Safety Before LNG
Exposing the truth about the Hess 'Shannon LNG' project
Negative Effects on the Shannon Estuary
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Irish Law and Policy - What the politicans and Public Figures are Saying

M.E.P. Kathy Sinnott says that the Shannon LNG plant is "an accident waiting to happen"

€400m plant 'an accident waiting to happen'

Limerick Leader Published Date:
24 November 2007

AS D-DAY draws nearer on a planning decision for the proposed €400m Shannon Liquefied Natural Gas plant on the Shannon Estuary, MEP Kathy Sinnott has claimed it is an accident waiting to happen.
Liquefied natural gas (LNG), which the company plans to ship into a new terminal yet to be built at the Shannon Development owned landbank just outside the Limerick border at Ballylongford, "is an incredibly explosive, condensed form of gas," she claimed this week.

"The gas is so flammable that even a small leak can do a great deal of damage and a serious accident or terrorist attack would result in a nuclear-sized explosion minus the radiation," she warned.

Planning permission for the terminal was fast-tracked under the new Planning and Development (Strategic Infrastructure) Act 2006, meaning it went straight to An Bord Pleanala and the seven-week public consultation process, during which people could make submissions and/ or objections ended last Friday. A decision is expected in March or April.

The company say that 350 people would be employed during construction and 50 permanent jobs would be provided at the site.

Ships carrying LNG are included in the list of terrorist targets in the US, she added. And she also claimed that in EU terms, a LNG terminal would be rated as a "Seveso 11 site", a designation which she warned would have negative repercussions for the surrounding area.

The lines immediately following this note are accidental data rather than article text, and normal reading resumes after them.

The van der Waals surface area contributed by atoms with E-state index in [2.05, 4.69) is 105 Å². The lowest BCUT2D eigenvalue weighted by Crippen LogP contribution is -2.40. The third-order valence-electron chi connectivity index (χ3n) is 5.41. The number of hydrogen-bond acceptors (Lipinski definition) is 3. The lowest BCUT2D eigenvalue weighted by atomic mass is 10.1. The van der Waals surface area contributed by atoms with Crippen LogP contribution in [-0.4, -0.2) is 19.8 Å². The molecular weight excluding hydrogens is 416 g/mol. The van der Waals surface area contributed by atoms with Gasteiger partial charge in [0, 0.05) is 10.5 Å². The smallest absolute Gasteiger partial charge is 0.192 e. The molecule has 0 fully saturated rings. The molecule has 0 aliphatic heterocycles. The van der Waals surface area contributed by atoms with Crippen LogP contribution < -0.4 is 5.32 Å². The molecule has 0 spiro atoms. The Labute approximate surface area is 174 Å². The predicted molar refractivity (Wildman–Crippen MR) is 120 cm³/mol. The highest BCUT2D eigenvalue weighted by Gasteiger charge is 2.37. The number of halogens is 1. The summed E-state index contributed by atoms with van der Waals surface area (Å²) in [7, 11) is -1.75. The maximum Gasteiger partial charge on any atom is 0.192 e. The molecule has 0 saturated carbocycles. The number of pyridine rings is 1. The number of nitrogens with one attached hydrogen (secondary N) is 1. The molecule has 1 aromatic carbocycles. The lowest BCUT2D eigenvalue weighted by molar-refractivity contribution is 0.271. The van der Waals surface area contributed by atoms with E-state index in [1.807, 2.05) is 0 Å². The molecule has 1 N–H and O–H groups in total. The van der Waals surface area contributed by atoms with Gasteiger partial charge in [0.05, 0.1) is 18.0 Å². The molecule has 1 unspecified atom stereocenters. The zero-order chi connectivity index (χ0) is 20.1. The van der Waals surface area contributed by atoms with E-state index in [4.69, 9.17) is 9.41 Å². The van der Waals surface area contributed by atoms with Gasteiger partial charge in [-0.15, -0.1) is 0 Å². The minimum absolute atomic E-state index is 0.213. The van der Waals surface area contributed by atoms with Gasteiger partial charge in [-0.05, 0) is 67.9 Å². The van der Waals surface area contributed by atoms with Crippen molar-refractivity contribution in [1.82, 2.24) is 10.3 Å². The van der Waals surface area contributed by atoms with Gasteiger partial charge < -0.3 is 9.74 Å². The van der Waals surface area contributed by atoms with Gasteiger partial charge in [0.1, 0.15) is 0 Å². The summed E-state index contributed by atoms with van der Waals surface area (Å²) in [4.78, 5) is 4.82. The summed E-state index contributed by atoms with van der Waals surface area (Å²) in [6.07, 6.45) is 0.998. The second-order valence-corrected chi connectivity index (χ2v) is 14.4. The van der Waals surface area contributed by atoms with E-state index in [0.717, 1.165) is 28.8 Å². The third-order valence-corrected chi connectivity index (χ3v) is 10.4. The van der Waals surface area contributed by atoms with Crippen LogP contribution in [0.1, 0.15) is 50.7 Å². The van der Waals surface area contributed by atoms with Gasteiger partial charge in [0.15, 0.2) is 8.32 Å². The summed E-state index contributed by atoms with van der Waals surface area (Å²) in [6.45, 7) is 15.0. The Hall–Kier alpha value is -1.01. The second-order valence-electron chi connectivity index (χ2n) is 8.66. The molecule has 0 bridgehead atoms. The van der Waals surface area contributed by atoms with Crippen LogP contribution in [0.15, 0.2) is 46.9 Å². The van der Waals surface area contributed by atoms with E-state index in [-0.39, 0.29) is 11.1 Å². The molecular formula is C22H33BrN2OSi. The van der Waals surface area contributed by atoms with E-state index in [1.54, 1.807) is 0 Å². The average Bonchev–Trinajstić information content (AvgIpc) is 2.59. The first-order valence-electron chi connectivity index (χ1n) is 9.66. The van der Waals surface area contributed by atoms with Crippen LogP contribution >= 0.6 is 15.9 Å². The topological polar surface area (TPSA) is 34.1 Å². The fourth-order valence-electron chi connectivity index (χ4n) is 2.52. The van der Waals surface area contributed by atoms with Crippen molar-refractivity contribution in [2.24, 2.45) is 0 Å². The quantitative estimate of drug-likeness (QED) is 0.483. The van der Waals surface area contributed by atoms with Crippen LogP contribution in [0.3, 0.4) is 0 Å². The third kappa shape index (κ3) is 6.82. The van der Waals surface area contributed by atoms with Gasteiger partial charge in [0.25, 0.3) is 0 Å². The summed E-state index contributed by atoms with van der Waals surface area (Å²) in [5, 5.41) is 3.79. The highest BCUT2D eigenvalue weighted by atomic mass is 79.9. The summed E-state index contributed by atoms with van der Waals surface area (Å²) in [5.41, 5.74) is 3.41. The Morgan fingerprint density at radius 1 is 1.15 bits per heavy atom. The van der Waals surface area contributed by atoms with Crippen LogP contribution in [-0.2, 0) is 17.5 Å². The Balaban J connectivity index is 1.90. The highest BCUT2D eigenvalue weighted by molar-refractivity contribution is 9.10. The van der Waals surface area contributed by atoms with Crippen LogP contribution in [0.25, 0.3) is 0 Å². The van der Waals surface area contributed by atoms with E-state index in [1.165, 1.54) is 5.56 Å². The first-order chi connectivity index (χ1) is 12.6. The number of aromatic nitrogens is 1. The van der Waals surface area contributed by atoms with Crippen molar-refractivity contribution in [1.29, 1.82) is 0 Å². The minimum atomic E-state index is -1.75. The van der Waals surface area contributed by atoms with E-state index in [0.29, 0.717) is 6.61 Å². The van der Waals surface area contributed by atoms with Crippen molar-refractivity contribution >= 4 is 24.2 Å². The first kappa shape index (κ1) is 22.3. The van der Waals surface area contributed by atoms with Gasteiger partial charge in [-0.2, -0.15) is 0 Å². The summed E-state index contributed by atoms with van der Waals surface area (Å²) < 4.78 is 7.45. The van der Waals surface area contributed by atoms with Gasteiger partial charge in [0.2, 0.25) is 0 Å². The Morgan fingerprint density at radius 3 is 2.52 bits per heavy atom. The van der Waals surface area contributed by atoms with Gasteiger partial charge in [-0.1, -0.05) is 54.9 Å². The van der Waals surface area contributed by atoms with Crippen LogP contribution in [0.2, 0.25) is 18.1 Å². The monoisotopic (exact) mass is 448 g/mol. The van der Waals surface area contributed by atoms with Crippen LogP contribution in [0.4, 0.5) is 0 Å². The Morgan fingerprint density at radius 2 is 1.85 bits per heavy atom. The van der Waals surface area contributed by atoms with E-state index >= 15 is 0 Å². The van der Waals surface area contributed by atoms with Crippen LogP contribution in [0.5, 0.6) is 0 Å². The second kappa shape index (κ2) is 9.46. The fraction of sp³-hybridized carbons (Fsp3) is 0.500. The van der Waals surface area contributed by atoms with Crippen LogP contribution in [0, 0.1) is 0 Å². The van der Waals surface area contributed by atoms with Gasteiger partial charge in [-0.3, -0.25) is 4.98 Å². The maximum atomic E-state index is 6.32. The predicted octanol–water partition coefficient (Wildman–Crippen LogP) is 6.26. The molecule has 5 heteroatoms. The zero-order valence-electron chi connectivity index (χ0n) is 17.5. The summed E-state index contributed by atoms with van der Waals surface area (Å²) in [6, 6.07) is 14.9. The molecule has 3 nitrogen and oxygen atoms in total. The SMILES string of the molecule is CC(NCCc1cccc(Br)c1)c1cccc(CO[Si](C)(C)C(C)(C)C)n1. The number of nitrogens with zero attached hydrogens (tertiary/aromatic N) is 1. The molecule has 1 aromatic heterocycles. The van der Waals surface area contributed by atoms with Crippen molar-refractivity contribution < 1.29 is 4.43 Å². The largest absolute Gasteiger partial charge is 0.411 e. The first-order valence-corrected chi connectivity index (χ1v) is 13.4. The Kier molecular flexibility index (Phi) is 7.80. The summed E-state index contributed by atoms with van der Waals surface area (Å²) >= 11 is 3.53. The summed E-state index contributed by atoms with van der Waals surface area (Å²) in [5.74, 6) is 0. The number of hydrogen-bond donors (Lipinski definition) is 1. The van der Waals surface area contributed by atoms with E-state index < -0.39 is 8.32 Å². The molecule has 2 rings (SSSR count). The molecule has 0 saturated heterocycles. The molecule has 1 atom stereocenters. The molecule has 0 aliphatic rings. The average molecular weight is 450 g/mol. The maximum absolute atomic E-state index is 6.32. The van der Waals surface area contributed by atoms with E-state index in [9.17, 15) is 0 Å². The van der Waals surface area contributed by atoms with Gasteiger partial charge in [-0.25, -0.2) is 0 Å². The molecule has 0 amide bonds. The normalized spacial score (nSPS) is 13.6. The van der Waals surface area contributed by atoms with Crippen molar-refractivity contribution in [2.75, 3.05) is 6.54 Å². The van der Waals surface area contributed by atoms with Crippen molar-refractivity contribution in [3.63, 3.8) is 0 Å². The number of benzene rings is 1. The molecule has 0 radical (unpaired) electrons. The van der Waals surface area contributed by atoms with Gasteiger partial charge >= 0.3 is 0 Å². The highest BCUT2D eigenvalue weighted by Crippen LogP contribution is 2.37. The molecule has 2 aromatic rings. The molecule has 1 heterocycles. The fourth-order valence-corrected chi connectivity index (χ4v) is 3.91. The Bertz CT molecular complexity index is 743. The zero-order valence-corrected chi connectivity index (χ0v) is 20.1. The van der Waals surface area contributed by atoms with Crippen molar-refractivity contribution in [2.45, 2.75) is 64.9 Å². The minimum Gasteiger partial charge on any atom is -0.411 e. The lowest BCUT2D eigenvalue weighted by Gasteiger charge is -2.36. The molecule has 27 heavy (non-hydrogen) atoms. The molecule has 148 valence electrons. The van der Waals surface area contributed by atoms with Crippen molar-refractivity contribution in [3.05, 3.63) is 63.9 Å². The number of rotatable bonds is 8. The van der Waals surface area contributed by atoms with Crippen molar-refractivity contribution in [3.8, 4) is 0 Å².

"Once a Seveso II project is given the go- ahead it can be very hard to get planning permission for any more houses or other industries as the designation tends to sterilise an area," she claimed. Seveso, she said, refers to an area 25 km north of Milan in Italy where an industrial accident resulted in major destruction and loss of life.

Ms Sinnott's claims have been strenuously rebutted by a spokesman for Shannon LNG who last year announced their plans to built a liquefied natural gas terminal on a 260-acre site in Ballylongford which would be linked by a 25-30kilometre pipeline into the national grid beyond Foynes.

"Shannon LNG has no doubts whatsoever about the safety of the proposed LNG import terminal," company spokesman Emmet Barrett said this Wednesday. "LNG importation technology is straightforward and has proven safe and reliable for over 40 years. There are over 50 import terminals operating worldwide, and to improve security and diversity of energy supply, a number of new import terminals are currently being built in Europe, the UK and North America."

Mr Barrett told the Limerick Leader that as part of the planning process, the company had carried out a "detailed quantitative risk assessment" which they submitted to the Health and Safety Authority (HSA). "This assessment has demonstrated that all existing dwellings are outside any area of HSA.

- By Norma Prendiville